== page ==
German producer among dead
The terror attacks in southern Mumbai have caused shock within the Indian entertainment industry, but given the scale of the attacks, the disruption has been limited.
Coverage of the tragedies, which left more than 120 people dead and 300 injured, has dominated the airwaves, with other issues like the upcoming regional elections relegated down the running order. “Terrible! Terrible situation!,” superstar actor Amitabh Bachchan wrote in his blog.
Among the dead was Ralph Burkei, the co-owner of German television production company CAMP, who fell from the facade of the Taj Mahal hotel, trying to escape the terrorists. Burkei managed to call a friend from his cell phone and told him: “I have broken every bone in my body. If no one helps me now, I’m finished.” He died on the way to the hospital.
The European Producers Club reported that Ignasi Guardans-Combo, a member of the European Parliament who has been involved in culture and media affairs, was among those held hostage in Mumbai. His fate is unclear.
While the attacks hit prominent sites in southern Mumbai, they were far from the production offices of most movie companies and Bollywood studios. As such their direct impact was modest. TV production had only just resumed after the craft unions’ strike and most soaps were not expected to air new episodes before next Monday.
Theaters across the city were ordered by the Mumbai commissioner to close Thursday and remain so until further notice. There are reports that some patrons stayed overnight in cinemas close to the attacks, notably new multiplexes Inox Leisure at Nariman Point and the Metro Big Cinemas complex.
With Friday typically the day of release, distribution of new movies is likely to be affected. UTV’s “Oye Lucky! Lucky Oye!” is skedded to open across much of the country, though the company said that a smaller release is likely if screens in Mumbai remain closed. Mumbai Mantra’s “Sorry Bhai!” is on course to be released nationwide, though producer Rohan Sippy has postponed the digital release of light-hearted comedy “The President is Coming,” judging it inappropriate for the time being.
Distribution of prints from Mumbai to the rest of country could be affected if troubles continue or expand.
Mumbai’s domestic and international airports, which are located in the north of the city, have remained unaffected at the present time. Leading airline Jet Airways said Thursday that its flights in and out of Mumbai airport were on schedule. Kingfisher Airlines said it was reviewing its Mumbai flight schedules and a spokesman for Mumbai airport said international carriers were reviewing their operations status but was not aware of any cancellations.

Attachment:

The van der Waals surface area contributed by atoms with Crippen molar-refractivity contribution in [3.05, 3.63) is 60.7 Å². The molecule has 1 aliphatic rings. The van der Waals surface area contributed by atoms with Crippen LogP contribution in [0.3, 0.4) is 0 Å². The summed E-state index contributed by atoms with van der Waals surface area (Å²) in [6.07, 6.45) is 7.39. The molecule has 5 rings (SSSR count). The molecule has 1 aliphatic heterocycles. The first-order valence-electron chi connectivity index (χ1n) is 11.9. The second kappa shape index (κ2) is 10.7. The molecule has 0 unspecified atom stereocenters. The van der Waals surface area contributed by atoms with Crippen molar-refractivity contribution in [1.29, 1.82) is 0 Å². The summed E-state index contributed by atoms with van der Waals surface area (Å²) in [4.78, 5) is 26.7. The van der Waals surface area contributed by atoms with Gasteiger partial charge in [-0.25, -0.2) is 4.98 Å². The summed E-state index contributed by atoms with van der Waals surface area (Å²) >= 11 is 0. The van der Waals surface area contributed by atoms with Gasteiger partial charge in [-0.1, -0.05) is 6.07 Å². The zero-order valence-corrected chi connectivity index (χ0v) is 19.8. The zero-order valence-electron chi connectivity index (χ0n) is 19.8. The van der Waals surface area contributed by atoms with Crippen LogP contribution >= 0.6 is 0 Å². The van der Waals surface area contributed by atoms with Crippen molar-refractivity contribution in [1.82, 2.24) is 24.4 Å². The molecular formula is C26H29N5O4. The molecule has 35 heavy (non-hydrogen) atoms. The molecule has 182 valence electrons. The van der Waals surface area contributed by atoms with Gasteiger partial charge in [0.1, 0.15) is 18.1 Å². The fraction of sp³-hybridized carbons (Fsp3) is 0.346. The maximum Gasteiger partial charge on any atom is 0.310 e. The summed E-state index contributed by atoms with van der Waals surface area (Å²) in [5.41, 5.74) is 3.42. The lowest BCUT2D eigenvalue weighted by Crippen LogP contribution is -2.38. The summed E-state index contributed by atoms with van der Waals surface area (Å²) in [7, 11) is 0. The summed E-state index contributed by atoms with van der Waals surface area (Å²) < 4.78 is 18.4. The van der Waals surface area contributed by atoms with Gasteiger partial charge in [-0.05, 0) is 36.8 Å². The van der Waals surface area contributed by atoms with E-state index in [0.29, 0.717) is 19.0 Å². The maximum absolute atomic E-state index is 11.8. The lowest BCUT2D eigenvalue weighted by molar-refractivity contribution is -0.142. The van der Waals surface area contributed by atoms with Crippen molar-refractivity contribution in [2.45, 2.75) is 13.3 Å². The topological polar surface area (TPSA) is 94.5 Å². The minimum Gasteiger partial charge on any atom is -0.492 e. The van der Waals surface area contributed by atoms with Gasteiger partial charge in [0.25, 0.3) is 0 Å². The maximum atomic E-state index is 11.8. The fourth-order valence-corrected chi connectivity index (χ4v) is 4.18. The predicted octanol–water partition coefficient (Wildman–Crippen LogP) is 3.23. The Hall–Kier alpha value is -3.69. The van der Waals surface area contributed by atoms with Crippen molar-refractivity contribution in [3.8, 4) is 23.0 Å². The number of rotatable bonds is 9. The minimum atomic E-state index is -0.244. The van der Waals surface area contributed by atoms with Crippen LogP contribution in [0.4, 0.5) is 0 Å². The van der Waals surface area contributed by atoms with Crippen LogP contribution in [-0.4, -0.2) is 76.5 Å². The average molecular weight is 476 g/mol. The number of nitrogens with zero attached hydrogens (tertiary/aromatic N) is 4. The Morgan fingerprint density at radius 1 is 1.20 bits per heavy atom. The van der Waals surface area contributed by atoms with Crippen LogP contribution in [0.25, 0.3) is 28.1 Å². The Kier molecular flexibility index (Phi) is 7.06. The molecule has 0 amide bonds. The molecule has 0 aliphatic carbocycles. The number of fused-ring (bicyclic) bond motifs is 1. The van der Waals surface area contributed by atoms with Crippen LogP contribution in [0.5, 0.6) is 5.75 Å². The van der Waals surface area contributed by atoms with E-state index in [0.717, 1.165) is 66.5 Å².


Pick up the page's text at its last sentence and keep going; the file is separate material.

In Goa, some 260 miles from the terror attacks, the Intl. Film Festival of India (Nov. 22-Dec. 2) was continuing with bizzers reporting that atmosphere as “tense.” Fest is home to a delegation of European producers and a jury that includes Venice festival topper Marco Mueller and Hong Kong helmer Peter Chan (“The Warlords.”)
By Friday, the authorities appeared to be regaining control of the situation. On Thursday night soldiers killed the last gunmen within the Taj Mahal hotel and Friday were reportedly regaining control of the Oberoi. On Friday morning there were reports that commandos had arrived by helicopter to storm the building that was the Mumbai headquarters of the Jewish group Chabad Lubavitch and where eight hostages had been held.
In another sign of normality returning, the Bombay Stock Exchange, which remained closed all day Thursday, reopened Friday morning with a modest loss of 1.4%.
The attacks have caused the postponement of sports and other events around the country, though their long-term futures and impact on media partners are not clear.
The Board of Control for Cricket in India and England’s national cricket team called off its remaining two one-day matches in India and said that the players would return to the U.K. However, English Cricket Board did not cancel the full scale Test (international) matches skedded for later this month and said that the team could return to complete the tour.
The Nimbus group’s said that the two cancellations would affect ad revenue for its Neo Cricket sports channel, but that it would not have to pay fees for matches that were not played.
A potentially bigger blow to the cricket mad country will come with the cancellation of the Champions League T20 international series, which had been set to begin next Wednesday. Decision taken by BCCI, Cricket Australia and Cricket South Africa will affect made-for-TV matches that were to have been aired by ESPN-STAR Sports.
Jazz Utsav, a three-day annual music festival due to have been held in Mumbai’s Bandra Amphitheater from Friday evening, was cancelled by organizer Bluefrog.
Away from Mumbai, the International Herald Tribune, part of the New York Times Media Group, has postponed a corporate luxury goods conference. Due to have been held in New Delhi Tuesday to Thursday next week, event was to host high-profile foreign businessmen and Indian trade minister Kamal Nath.